Survey Methodology and Data Reliability
The 1995 National Survey of Recent College Graduates (NSRCG:95) is sponsored by the National Science Foundation (NSF), Division of Science Resources Studies (SRS). The NSRCG is one of three data collections covering personnel in science and engineering, which constitute the NSF's Scientists and Engineers Statistical Data System (SESTAT). Further information about the design, implementation, and results of the NSRCG:95 can be found in the 1995 National Survey of Recent College Graduates Methodology Report.
The NSRCG used a two-stage sample design. In the first stage, a stratified nationally representative sample of 275 institutions was selected with probability proportional to size. Each sampled institution was asked to provide lists of graduates for sampling. The second stage of the sampling process involved selecting graduates within the sampled institutions by cohort. Eligible graduates were those who received bachelor's or master's degrees in the sciences and engineering from July 1992 through June 1994. Oversampling was employed to improve estimates for black, Hispanic, and Native American graduates. The overall sample size of graduates was 21,000.
The unweighted response rate for institutions was 97 percent, and the unweighted response rate for graduates was 86 percent. The weighted response rates were 97 and 83 percent, respectively. Thus, the net weighted response rate for the 1995 NSRCG was 81 percent, the product of rates at each stage of data collection. Interviews were completed for 16,340 graduates. The NSRCG:95 data were weighted to produce national estimates. The item nonresponse for this study was very low (typically about 1 percent) due to the use of CATI technology for data collection and data retrieval techniques for missing key items. However, imputation for item nonresponse was performed using a "hot-deck" method.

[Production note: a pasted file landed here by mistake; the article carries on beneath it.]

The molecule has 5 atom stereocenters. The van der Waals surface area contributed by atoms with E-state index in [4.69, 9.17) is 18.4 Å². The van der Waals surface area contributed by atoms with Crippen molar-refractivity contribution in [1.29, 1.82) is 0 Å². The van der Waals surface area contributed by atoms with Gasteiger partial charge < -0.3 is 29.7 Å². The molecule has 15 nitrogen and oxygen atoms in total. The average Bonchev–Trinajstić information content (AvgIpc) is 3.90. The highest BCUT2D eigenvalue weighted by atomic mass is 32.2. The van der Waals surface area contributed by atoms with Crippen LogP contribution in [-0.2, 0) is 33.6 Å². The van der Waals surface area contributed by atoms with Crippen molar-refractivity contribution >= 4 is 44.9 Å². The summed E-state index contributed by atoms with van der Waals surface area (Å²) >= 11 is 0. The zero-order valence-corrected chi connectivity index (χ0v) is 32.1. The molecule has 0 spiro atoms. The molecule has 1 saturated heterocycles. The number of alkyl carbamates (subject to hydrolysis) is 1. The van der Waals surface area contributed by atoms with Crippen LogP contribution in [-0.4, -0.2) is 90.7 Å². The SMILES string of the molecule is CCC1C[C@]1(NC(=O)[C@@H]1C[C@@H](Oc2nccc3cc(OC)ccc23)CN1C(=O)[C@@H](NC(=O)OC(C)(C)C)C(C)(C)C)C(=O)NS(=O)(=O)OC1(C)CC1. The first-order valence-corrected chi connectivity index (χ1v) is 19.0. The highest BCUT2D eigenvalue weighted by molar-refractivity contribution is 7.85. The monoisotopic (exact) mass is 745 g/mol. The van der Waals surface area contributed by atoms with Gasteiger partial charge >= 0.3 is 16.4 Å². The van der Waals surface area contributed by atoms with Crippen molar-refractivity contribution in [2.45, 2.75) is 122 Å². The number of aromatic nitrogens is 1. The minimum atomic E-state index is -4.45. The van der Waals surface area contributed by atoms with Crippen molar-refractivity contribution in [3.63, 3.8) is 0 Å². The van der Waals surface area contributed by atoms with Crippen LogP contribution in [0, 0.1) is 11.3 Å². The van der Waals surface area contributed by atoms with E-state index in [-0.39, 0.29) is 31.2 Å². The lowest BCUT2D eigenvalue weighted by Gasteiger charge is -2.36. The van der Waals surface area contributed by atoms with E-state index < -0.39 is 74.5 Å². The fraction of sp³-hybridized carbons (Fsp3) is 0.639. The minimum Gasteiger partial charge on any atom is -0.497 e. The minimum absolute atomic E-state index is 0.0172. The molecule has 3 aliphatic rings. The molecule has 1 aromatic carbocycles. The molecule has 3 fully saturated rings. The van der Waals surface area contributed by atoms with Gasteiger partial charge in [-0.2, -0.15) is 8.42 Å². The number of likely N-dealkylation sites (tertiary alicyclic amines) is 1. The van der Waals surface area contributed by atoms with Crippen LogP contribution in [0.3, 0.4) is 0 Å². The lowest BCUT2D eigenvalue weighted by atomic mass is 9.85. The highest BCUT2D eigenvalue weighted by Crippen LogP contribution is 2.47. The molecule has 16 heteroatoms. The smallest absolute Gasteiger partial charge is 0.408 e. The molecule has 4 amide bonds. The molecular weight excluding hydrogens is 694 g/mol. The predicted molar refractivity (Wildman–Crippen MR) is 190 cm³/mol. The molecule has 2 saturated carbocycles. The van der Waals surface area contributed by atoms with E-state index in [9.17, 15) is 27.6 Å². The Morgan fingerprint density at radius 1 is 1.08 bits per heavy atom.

Different S&E fields were sampled at different rates, so weights were used to provide nationally representative estimates. The weights accounted both for the probability of selection and for survey nonresponse.
Standard errors for the survey were computed using a replication method known as jackknife replication. Tests of significance used in the analysis were based on Student's t. A Bonferroni adjustment was used to correct significance tests for multiple comparisons. The adjustment varied depending the on the number of multiple comparisons involved (i.e., the number of categories in the specific questions examined, and the nature of the hypothesis being tested). Statements of differences in the text are significant at the 95 percent confidence level after the Bonferroni adjustment.